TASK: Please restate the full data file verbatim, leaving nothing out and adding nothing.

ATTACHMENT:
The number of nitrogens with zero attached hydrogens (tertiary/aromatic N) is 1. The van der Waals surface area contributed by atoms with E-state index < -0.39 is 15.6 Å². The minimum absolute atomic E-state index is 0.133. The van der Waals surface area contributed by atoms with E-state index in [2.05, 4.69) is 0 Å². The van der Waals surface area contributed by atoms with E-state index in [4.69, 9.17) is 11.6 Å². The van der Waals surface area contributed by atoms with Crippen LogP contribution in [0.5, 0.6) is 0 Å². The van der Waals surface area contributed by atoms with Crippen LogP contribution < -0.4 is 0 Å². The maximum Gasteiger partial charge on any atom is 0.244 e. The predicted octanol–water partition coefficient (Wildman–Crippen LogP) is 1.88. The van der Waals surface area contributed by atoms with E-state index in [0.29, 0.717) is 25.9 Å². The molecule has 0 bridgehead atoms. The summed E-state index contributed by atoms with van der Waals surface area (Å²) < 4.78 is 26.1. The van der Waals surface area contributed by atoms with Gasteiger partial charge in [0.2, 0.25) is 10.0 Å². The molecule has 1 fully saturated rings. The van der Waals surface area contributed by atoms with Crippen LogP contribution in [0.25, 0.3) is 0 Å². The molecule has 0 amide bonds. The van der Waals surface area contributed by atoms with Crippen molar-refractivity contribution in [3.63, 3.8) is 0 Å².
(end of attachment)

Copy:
The number of nitrogens with zero attached hydrogens (tertiary/aromatic N) is 1. The van der Waals surface area contributed by atoms with E-state index < -0.39 is 15.6 Å². The minimum absolute atomic E-state index is 0.133. The van der Waals surface area contributed by atoms with E-state index in [2.05, 4.69) is 0 Å². The van der Waals surface area contributed by atoms with E-state index in [4.69, 9.17) is 11.6 Å². The van der Waals surface area contributed by atoms with Crippen LogP contribution in [0.5, 0.6) is 0 Å². The van der Waals surface area contributed by atoms with Crippen LogP contribution < -0.4 is 0 Å². The maximum Gasteiger partial charge on any atom is 0.244 e. The predicted octanol–water partition coefficient (Wildman–Crippen LogP) is 1.88. The van der Waals surface area contributed by atoms with E-state index in [0.29, 0.717) is 25.9 Å². The molecule has 0 bridgehead atoms. The summed E-state index contributed by atoms with van der Waals surface area (Å²) < 4.78 is 26.1. The van der Waals surface area contributed by atoms with Gasteiger partial charge in [0.2, 0.25) is 10.0 Å². The molecule has 1 fully saturated rings. The van der Waals surface area contributed by atoms with Crippen LogP contribution in [0.25, 0.3) is 0 Å². The molecule has 0 amide bonds. The van der Waals surface area contributed by atoms with Crippen molar-refractivity contribution in [3.63, 3.8) is 0 Å².